The difference between the F20 and the F30 is a very different matter, and I would not expect one to be more durable than the other.
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Old Sep 9, 2006, 6:17 PM   #6
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Thank you both, Robb and kenbalbari, for insightful replies. I feel more and more confident in buying the F30 each moment.

Robb, I do want to comment a little on that last bit you wrote. I agree with your thoughts. However, I've always been of the opinion that cheap cameras (and I'd say in the ultracompact range cameras below 225 dollars are cheap) can be considered great but that depends on the photographer. Take my friend: he bought a cheap Casio ultracompact that he uses mostly in night life. And he couldn't be happier with it. Why? Because he doesn't care that much if the pics have noise or if they are blurry or whatever. He just wants a small camera that he can use to capture the events of the night and in the next weekend he opens up a beer, sits in front of his computer and watches the pics, and the only thing that is important is that there aren't any major defects (that he can tell who is in the picture).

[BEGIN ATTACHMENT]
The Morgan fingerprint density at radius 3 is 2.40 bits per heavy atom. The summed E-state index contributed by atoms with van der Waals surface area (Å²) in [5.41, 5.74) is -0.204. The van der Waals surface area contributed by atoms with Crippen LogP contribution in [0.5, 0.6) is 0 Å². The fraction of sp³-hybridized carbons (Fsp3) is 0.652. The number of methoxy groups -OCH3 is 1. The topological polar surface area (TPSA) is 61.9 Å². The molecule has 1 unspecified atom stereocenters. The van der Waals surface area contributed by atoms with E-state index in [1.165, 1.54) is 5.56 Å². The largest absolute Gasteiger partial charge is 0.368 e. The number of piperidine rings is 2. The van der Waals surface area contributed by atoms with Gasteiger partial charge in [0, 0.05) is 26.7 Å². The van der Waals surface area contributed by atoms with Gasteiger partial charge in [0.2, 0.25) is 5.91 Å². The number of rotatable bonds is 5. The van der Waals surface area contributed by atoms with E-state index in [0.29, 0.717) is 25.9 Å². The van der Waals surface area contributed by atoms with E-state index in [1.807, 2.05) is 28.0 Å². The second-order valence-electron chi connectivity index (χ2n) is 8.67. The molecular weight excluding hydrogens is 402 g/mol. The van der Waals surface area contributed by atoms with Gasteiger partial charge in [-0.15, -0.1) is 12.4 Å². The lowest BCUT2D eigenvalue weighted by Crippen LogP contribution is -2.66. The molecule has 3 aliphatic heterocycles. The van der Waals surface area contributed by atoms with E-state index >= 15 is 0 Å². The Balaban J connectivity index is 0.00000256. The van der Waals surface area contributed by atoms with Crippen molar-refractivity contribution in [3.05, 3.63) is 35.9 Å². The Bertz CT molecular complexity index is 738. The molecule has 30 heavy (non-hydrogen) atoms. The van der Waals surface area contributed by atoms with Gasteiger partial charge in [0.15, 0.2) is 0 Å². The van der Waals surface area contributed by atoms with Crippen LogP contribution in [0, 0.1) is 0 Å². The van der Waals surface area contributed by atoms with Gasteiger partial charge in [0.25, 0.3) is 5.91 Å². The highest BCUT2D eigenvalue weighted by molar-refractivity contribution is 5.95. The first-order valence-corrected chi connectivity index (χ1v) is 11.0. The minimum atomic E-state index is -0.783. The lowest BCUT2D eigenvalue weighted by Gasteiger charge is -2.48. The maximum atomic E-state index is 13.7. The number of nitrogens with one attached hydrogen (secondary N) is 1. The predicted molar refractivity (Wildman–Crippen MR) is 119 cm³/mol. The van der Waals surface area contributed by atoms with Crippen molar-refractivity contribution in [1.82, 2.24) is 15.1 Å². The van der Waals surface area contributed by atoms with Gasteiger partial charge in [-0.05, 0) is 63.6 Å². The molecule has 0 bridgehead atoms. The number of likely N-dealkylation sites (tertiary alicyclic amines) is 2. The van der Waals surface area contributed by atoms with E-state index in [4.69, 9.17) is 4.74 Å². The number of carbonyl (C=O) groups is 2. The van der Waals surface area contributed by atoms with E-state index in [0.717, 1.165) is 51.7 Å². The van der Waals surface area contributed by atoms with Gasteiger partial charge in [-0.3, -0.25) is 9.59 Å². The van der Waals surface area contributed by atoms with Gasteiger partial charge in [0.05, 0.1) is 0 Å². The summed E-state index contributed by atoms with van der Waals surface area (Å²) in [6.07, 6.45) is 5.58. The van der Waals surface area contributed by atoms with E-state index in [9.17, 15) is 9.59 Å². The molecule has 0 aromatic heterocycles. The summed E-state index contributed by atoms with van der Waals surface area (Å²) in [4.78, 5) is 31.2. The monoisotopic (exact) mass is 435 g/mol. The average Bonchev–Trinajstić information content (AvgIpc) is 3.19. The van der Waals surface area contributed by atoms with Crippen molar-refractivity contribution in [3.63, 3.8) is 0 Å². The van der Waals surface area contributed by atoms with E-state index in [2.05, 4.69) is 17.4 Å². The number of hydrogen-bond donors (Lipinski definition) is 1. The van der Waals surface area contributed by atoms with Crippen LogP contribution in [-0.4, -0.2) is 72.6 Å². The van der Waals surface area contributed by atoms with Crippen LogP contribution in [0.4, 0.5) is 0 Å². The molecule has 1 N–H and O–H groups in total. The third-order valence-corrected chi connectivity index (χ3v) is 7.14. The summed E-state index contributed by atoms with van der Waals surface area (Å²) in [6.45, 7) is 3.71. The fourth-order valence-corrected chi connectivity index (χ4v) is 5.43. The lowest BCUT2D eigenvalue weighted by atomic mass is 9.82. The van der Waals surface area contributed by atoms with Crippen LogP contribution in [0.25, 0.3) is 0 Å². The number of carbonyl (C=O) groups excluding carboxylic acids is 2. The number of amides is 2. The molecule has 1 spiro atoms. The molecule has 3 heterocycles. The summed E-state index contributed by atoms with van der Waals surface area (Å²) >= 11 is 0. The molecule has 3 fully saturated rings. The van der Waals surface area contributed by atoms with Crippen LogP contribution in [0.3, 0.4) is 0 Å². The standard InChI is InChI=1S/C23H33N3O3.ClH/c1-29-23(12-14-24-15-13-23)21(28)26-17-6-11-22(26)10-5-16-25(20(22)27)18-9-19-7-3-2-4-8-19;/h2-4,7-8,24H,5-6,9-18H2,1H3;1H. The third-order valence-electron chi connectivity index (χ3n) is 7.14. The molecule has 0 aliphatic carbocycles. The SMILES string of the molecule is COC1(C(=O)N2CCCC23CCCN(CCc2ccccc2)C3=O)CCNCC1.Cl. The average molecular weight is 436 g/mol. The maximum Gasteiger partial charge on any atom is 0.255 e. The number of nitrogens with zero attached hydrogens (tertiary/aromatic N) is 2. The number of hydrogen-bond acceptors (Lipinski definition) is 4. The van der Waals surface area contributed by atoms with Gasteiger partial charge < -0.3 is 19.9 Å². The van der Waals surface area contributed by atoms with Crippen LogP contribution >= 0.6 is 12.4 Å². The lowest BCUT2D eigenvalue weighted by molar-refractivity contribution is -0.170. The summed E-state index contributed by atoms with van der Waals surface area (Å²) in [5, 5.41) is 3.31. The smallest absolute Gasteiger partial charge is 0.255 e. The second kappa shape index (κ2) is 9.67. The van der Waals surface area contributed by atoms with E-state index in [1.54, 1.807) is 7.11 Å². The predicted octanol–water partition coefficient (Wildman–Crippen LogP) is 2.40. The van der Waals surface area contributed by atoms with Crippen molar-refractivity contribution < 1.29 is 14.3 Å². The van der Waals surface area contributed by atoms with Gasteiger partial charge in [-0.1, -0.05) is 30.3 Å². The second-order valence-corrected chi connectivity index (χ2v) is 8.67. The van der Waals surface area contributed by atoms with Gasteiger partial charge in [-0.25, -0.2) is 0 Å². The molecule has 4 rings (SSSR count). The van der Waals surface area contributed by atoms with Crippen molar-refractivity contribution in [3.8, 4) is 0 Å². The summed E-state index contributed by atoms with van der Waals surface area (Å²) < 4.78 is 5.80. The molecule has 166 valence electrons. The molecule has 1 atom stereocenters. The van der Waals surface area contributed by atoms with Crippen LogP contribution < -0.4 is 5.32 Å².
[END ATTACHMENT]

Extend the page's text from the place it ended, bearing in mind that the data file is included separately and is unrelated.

Then there are people like me for example who have taken their time to research things because they want a bit more out of the camera. They want a camera that suits their more specific needs like in my case, low light shooting. And it is then that the price goes up and you kinda have to pick a camera that costs around 250-550 dollars. Some people like wide pics and Pana has the 28mm lens, Fuji's great in low light, Sony has that T-series for people who want OIS and other stuff in a small designer-package and so on. So my point is that if you exaggerate a bit then the cheaper models are for good to great for those who just want a camera and don't really care about the finer points of photography. And the higher the price goes the more specific needs the camera is for (as I said, I exaggerate a bit here).

Although I must say that right now Fuji F20 may just be the best bang for buck camera there is.